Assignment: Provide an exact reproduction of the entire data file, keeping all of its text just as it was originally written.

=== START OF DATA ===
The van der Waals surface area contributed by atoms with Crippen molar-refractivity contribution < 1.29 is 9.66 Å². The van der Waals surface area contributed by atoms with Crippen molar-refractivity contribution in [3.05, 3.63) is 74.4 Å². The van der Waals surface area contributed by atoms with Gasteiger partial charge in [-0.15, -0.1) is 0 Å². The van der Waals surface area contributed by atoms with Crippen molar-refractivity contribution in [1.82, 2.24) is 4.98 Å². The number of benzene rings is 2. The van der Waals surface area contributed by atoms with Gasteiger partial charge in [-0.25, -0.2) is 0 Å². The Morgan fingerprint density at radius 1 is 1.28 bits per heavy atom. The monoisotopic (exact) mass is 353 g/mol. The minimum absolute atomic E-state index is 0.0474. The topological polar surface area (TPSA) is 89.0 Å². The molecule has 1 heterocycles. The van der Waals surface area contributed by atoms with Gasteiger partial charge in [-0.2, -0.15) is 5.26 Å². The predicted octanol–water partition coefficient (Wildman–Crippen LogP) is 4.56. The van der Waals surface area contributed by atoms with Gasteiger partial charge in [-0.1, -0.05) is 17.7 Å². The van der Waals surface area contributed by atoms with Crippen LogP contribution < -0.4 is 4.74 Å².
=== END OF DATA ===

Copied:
The van der Waals surface area contributed by atoms with Crippen molar-refractivity contribution < 1.29 is 9.66 Å². The van der Waals surface area contributed by atoms with Crippen molar-refractivity contribution in [3.05, 3.63) is 74.4 Å². The van der Waals surface area contributed by atoms with Gasteiger partial charge in [-0.15, -0.1) is 0 Å². The van der Waals surface area contributed by atoms with Crippen molar-refractivity contribution in [1.82, 2.24) is 4.98 Å². The number of benzene rings is 2. The van der Waals surface area contributed by atoms with Gasteiger partial charge in [-0.25, -0.2) is 0 Å². The Morgan fingerprint density at radius 1 is 1.28 bits per heavy atom. The monoisotopic (exact) mass is 353 g/mol. The minimum absolute atomic E-state index is 0.0474. The topological polar surface area (TPSA) is 89.0 Å². The molecule has 1 heterocycles. The van der Waals surface area contributed by atoms with Gasteiger partial charge in [-0.2, -0.15) is 5.26 Å². The predicted octanol–water partition coefficient (Wildman–Crippen LogP) is 4.56. The van der Waals surface area contributed by atoms with Gasteiger partial charge in [-0.1, -0.05) is 17.7 Å². The van der Waals surface area contributed by atoms with Crippen LogP contribution < -0.4 is 4.74 Å².